A result (also called upshot) is the final consequence of a sequence of actions or events expressed qualitatively or quantitatively. Possible results include advantage, disadvantage, gain, injury, loss, value and victory. There may be a range of possible outcomes associated with an event depending on the point of view, historical distance or relevance. Reaching no result can mean that actions are inefficient, ineffective, meaningless or flawed.
Some types of result are as follows:
- in general, the outcome of any kind of research, action or phenomenon
- in games (e.g. cricket, lotteries) or wars, the result includes the identity of the victorious party and possibly the effects on the environment
- in mathematics, the final value of a calculation (e.g. arithmetic operation), function or statistical expression, or the final statement of a theorem that has been proven
- in statistics, any information analyzed, extracted or interpolated from polls, tests or logs
- in computer sciences, the return value of a function, state of a system or list of records matching a query (e.g. web search). The result type is the data type of the data returned by a function.
- in science, the outcome of an experiment (e.g. see null hypothesis)
- in forensics and justice, the proof of guilt or innocence of a suspect after evaluating evidence in a criminal investigation
- in economics and accounting, the profit or loss at the end of a fiscal period.
- in democracy, the election of a representative or the outcome of a vote on a subject
Other articles related to "result, results":
... The July Column, located on Place de la Bastille, commemorates the events of the Three Glorious Days ... This renewed French Revolution sparked an August uprising in Brussels and the Southern Provinces of the United Kingdom of the Netherlands, leading to separation and the establishment of the Kingdom of Belgium ...
... In science, a null result is a result without the expected content that is, the proposed result is absent ... This does not imply a result of zero or nothing, simply a result that does not support the hypothesis ... In statistical hypothesis testing, a null result occurs when an experimental result is not significantly different from what is to be expected under the null hypothesis ...
... As a result, red blood cells may leak out of damaged glomeruli, causing blood to appear in the urine (hematuria) ... Loss of necessary protein due to nephritis can result in several life-threatening symptoms ... This can result in blood clots causing sudden stroke ...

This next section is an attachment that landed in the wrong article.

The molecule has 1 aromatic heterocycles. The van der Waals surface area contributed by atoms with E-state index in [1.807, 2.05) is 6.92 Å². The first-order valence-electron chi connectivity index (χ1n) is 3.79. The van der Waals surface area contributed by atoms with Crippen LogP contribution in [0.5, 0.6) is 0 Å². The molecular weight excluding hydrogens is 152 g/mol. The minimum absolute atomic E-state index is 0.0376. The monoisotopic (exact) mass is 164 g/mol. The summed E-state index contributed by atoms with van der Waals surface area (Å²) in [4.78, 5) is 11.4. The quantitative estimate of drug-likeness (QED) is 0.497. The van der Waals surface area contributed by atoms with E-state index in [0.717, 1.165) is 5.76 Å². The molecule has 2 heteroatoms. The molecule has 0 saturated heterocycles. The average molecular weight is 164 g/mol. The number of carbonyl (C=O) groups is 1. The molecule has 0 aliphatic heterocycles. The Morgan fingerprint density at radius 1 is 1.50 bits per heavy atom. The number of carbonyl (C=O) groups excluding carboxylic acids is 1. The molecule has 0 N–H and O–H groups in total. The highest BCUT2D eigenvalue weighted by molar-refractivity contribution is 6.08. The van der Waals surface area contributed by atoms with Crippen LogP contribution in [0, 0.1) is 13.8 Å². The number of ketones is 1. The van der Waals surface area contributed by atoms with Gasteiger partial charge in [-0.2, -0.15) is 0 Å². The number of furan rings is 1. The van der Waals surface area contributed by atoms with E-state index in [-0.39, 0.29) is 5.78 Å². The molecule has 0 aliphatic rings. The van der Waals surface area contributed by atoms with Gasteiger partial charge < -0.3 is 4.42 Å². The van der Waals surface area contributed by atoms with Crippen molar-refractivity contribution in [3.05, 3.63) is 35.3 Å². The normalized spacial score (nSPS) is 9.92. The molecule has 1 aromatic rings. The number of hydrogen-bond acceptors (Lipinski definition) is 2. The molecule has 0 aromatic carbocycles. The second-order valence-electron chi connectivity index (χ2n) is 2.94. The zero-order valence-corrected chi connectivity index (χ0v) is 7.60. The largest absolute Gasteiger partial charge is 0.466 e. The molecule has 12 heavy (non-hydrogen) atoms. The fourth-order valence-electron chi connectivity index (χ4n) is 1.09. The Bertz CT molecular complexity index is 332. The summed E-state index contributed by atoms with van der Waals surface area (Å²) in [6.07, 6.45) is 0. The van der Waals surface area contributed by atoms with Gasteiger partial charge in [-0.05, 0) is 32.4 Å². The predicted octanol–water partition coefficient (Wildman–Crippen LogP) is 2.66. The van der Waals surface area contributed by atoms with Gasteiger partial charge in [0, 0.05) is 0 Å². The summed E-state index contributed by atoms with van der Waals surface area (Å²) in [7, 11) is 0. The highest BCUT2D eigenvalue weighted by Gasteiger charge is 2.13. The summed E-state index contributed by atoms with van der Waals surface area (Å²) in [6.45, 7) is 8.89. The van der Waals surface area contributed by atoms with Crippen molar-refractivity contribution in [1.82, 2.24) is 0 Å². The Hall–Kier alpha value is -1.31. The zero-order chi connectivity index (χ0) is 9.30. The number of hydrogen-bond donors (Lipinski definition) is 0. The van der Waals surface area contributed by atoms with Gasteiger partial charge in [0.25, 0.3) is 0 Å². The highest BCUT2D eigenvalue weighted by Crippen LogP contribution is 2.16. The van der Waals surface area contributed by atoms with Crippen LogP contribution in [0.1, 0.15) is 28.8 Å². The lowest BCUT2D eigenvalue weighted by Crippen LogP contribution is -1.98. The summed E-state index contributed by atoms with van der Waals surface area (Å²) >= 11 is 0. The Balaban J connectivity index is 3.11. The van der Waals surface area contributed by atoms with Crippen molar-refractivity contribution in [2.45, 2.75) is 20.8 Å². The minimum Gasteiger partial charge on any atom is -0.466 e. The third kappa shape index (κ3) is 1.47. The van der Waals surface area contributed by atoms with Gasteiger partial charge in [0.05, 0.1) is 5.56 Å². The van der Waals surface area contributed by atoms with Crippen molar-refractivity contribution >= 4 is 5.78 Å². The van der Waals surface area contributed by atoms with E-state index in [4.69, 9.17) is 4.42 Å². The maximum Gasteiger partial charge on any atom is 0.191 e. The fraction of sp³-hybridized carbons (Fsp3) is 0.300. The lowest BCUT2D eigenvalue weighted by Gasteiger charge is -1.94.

... Division by zero (an operation on finite operands gives an exact infinite result, e.g ... Overflow (a result is too large to be represented correctly) (returns ±infinity by default (for round-to-nearest mode)) ... Underflow (a result is very small (outside the normal range) and is inexact) (returns a denormalized value by default) ...
2 !There is no consensus on whether results of Gödel and Gentzen give a solution to the problem as stated by Hilbert ... Result no, proved using Dehn invariants ... Result yes, illustrated by Gelfond's theorem or the Gelfond–Schneider theorem ...
Famous quotes containing the word result:
“What we ought to see in the agonies of puberty is the result of the conditioning that maims the female personality in creating the feminine.”
—Germaine Greer (b. 1939)
“We achieve active mastery over illness and death by delegating all responsibility for their management to physicians, and by exiling the sick and the dying to hospitals. But hospitals serve the convenience of staff not patients: we cannot be properly ill in a hospital, nor die in one decently; we can do so only among those who love and value us. The result is the institutionalized dehumanization of the ill, characteristic of our age.”
—Thomas Szasz (b. 1920)
“Fashionable women regard themselves, and are regarded by men, as pretty toys or as mere instruments of pleasure; and the vacuity of mind, the heartlessness, the frivolity which is the necessary result of this false and debasing estimate of women, can only be fully understood by those who have mingled in the folly and wickedness of fashionable life ...”
—Sarah M. Grimke (17921873)